The most effective tool for gaining leniency, immunity, and reduced penalties for corporate crime remains voluntary self-disclosure. While the DOJ has always incentivized the disclosure of misconduct, Deputy AG Monaco stated recently that companies should expect “concrete and positive consequences” from voluntary and timely disclosures going forward. In other words, every element of the DOJ that prosecutes corporate crime now contains a formal, documented policy that incentivizes voluntary self-disclosure. For companies that voluntarily self-disclose misconduct but have in place an effective compliance program, the DOJ will not require an independent compliance monitor as part of final resolution.
Aggravating factors notwithstanding, cooperation and favorable resolution are the end goals of DOJ’s expansion of voluntary self-disclosure guidance. Expect the standardization of certain incentives across all components of prosecution.
Does your company adequately fund a compliance department? Does it adopt compensation incentives and penalties that promote compliance? If not, get ready to implement such measures. The DOJ’s renewed focus on individual accountability has expanded to give general counsels and compliance officers the tools needed to enforce responsible corporate behavior and impose consequences on risky or criminal conduct.
As part of this compensation incentive guidance, the DOJ will assess whether a company uses metrics and benchmarks to reward compliant behavior and will look for clawbacks that discourage and punish individuals (particularly, high-ranking officials in management) who engage in corporate misconduct.
Expect traditional, volume-based pay models to face increasing scrutiny, and take steps to ensure that any commission-based compensation arrangements comply with an Anti-Kickback Statute (AKS) safe harbor.
Independent compliance monitors
To address concerns around the purpose of compliance monitors, Deputy AG Monaco has stated that under new guidance, “the scope of every monitorship is tailored to the misconduct or compliance deficiencies of a company.” This extra layer of oversight is designed to help prosecutors identify, select, and oversee compliance monitors. But perhaps most importantly, reforms in this area require the monitor to stay on task and on budget. For companies with a line item for “monitors” in their budget, reassurances around more controlled costs may feel like welcomed news.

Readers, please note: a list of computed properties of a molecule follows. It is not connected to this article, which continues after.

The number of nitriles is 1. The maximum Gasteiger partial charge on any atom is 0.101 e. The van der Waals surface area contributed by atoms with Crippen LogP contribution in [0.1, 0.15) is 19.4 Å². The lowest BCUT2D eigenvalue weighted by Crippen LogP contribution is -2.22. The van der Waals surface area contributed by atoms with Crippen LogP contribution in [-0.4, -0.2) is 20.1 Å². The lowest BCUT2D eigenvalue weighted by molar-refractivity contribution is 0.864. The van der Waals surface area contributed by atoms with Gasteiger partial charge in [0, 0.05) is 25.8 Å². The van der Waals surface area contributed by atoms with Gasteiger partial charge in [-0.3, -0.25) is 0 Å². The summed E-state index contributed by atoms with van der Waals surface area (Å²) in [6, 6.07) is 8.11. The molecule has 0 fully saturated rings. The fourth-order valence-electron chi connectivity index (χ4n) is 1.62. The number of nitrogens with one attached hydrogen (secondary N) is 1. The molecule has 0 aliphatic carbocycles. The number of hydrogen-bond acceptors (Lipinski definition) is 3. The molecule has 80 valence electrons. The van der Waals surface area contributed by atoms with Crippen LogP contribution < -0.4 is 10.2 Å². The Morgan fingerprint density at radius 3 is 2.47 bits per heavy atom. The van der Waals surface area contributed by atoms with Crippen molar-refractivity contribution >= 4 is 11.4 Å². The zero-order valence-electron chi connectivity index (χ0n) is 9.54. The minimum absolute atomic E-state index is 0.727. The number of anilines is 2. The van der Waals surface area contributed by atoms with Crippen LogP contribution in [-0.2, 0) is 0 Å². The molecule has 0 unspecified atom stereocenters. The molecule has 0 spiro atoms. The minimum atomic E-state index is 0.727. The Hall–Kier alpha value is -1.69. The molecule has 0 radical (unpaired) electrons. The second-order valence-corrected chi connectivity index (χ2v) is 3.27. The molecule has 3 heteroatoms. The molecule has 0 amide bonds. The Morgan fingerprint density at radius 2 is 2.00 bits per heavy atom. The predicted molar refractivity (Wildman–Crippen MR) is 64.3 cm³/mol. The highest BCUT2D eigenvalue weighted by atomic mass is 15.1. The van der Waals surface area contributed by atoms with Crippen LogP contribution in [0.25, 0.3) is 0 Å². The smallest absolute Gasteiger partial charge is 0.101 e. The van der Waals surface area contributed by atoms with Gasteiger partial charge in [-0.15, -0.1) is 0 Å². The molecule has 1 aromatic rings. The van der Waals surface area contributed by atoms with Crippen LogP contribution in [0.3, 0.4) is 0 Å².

Expect more frequent involvement on monitors in connection with resolutions, and anticipate seeing more specific criteria surround the monitor process.
There’s no telling how many more prosecutions will take place under the DOJ’s expanded corporate criminal enforcement, but one thing is clear; significant more action will be taken on the compliance front, impacting the way that companies, in-house counsel, and outside lawyers approach investigations.
Companies that have not yet evaluated their compliance programs, made investments around compliance, or implemented enhancements that are consistent with DOJ expectations are out of time to get started. Further, companies that wish to preserve the ability to take advantage of DOJ incentives and maximize cooperation credit in the event of an investigation must begin auditing and testing their programs regularly — now.
A further complication going forward is the increased politicization of DOJ enforcement. Under the current administration, the DOJ can say they will remain tough – but under a future administration there's a chance they may relax enforcement. Indeed, this may be why the DOJ is currently taking a tough stance: non-compliant companies would otherwise know there is a chance of non-enforcement under a future administration.
If you need help navigating DOJ’s evolving guidance or driving important conversations around corporate compliance, consult with experienced counsel or advisory. But more than anything, remember — a strong compliance program and voluntary self-disclosure are everything. Together, they’ll yield significant benefits most likely to result in a favorable resolution should you find yourself in the grips of a governmental investigation.
Next steps for your organization
We live in a world of rules. Compliance with those rules is critical, not only to protect your organization from regulatory actions, fines and reputation damage but also because it’s the right thing to do to protect our stakeholders. However, managing compliance is a formidable task for most organizations due to the sheer quantity of requirements. Find out out more in Protecht's free The Complete Guide to Compliance and Compliance Risk eBook.